Saturday, 19 September 2009

David Conn on the last days of Thaksin

We have a lot to be grateful to Sheikh Mansour for. Spending £200m on players in twelve months has been rather helpful. We are, if you hadn't noticed, a significantly better team because of it. We have a decent shot at a trophy or two in the next few years, for the first time in my lifetime. I could go on and on but I don't need to.

One thing, though, that needs to be said is this: we ought to be grateful to Sheikh Mansour for what he saved us from, almost as much as for what he has turned us into. Because in the months leading up to the takoever, we were in a real mess. The Thaksin project had been unravelling for some time, but by August we had no money, an owner on the run, players almost being sold without the manager's say-so (remember that August weekend when Corluka and Ireland almost left), and £19m strikers coming in with just as little managerial input. There's nothing quite like a badly run football club, and for those summer weeks, I would go as far as to say that we were in a worse state than any top flight club in English state. Debt, chaos and panic are one thing. But international arrest warrants? That's a whole new ball game.

This is the central point of David Conn's second exclusive City news story, appearing in Saturday's Guardian. And what he reveals suggests that things were even worse than we thought. The biggest single revelation is that Mark Hughes considered quitting, such was the mess he walked in on:

"I made the switch from Blackburn because I thought City was a club with potential, in a good financial position, and there would be money available," he reflected ruefully. "The reality wasn't exactly what was described and sold to me. In fairness we were able to go into the transfer market, but there seemed a focus that players had to be sold, and I realised that maybe the resources weren't in place that I thought."

The Carrington facilities were also not as he had expected, bearing no evidence of investment. "The training ground was not fit for purpose," Hughes recalled plainly. "I was quite shocked by how run down it was. Blackburn Rovers is a good club, well-run and organised, it has top-drawer facilities as a consequence of the money Jack Walker invested, and I made the assumption …" he paused. "That was my failing last year; I made too many assumptions. I assumed that people and facilities would be top quality and it was patently obvious they weren't."

The other man who stepped right into the middle of the mess was Garry Cook, brought by Thaksin in June 2008 to run the club following Alistair Mackintosh's depature and Thaksin's Richard Kimble moment. And, as with Hughes, by August he was regretting his decision to come to City:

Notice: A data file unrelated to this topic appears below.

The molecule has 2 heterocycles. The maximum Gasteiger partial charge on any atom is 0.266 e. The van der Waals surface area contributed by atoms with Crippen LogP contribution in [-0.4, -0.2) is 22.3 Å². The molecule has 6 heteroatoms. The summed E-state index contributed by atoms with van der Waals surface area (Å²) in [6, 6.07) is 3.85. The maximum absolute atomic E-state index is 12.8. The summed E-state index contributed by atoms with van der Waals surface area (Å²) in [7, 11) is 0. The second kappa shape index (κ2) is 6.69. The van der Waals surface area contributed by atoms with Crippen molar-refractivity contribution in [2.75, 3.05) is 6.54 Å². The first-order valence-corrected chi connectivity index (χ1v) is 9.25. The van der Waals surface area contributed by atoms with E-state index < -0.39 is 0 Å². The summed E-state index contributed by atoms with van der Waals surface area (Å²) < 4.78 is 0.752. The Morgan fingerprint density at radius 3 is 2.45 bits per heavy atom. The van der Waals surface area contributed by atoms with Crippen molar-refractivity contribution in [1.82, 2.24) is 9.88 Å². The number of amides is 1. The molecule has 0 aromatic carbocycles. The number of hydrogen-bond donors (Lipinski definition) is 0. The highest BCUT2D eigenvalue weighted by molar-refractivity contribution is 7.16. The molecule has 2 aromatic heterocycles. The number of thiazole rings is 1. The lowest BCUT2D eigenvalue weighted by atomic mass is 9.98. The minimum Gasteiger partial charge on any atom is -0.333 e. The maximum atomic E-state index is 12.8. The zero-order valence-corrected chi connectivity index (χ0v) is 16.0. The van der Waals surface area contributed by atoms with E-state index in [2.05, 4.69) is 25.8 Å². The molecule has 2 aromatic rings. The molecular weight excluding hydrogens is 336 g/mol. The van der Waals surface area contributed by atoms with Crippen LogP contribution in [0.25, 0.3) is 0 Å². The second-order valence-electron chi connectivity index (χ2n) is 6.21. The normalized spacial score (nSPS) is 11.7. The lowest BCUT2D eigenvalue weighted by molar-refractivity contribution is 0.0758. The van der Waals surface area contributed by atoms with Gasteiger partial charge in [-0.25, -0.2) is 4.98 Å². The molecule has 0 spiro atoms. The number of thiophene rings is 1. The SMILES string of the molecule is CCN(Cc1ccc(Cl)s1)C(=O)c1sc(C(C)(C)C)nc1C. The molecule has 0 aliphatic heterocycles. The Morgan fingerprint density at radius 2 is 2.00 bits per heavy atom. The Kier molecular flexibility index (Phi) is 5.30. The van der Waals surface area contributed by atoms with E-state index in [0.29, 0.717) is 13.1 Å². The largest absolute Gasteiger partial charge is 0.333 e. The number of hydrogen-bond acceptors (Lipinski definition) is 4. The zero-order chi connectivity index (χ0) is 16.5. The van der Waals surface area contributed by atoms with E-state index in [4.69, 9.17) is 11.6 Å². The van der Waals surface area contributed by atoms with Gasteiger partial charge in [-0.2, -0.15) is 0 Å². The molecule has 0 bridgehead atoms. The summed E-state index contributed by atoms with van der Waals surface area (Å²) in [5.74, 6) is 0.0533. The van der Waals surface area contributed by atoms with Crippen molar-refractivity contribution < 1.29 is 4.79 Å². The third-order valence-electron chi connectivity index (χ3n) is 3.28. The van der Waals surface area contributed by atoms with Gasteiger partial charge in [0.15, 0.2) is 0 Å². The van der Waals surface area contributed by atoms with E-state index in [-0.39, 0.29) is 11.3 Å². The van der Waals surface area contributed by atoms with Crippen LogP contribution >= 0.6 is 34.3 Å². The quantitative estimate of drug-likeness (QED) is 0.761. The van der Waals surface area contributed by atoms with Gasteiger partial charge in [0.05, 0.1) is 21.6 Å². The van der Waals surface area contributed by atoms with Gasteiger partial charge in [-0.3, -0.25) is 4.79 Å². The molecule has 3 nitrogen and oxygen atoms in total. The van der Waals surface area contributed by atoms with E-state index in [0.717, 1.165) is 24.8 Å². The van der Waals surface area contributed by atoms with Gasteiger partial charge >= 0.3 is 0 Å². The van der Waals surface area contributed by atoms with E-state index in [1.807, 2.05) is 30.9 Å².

Cook felt that the job he had been brought to do, to lead a "renaissance" of City, was impossible, and that "the fabric of the football club had been taken away". He soon realised there was no money; City borrowed from Standard Bank against Premier League TV money not yet received, and bought players on deposit.

"Thaksin's money was locked away. Every bit of revenue was being accelerated and the players were being mortgaged. We got into a position where we couldn't pay the players – and John Wardle [the former chairman who had sold his shares and left the board] was asked to lend the club £2m. I was working stupid hours to make sure I was not missing anything; I was living in this paranoia...

"My wife had packed up everything in our house in the States, the furniture was in transit, and I sat in my hotel room in Cheshire crying down the phone. I felt I had unravelled everything, undone all my hard work, because I had been seduced into this role. I realised I had taken my family into the lion's den."

This is pretty serious stuff. Just think of a possible alternative history here: no buyer comes in late in August 2008, meaning that those late purchases - Shaun Wright-Phillips and Pablo Zabaleta - were never possible. The chaos continues. Hughes and Cook quit later that autumn. Graeme Souness is brought in to keep us up. Thaksin, on the run, can only hope that the club continues to function in his absence. Souness is forced to sell Elano, Martin Petrov, Richard Dunne, Stephen Ireland and Micah Richards. Jô is sent back to CSKA Moscow. Thaksin desperately tries to offload the club to John Wardle or David Bernstein. Souness gets City relegated. Then what: more sales? Administration? The takeover was as good news for what it brought us as for what it delivered us from.

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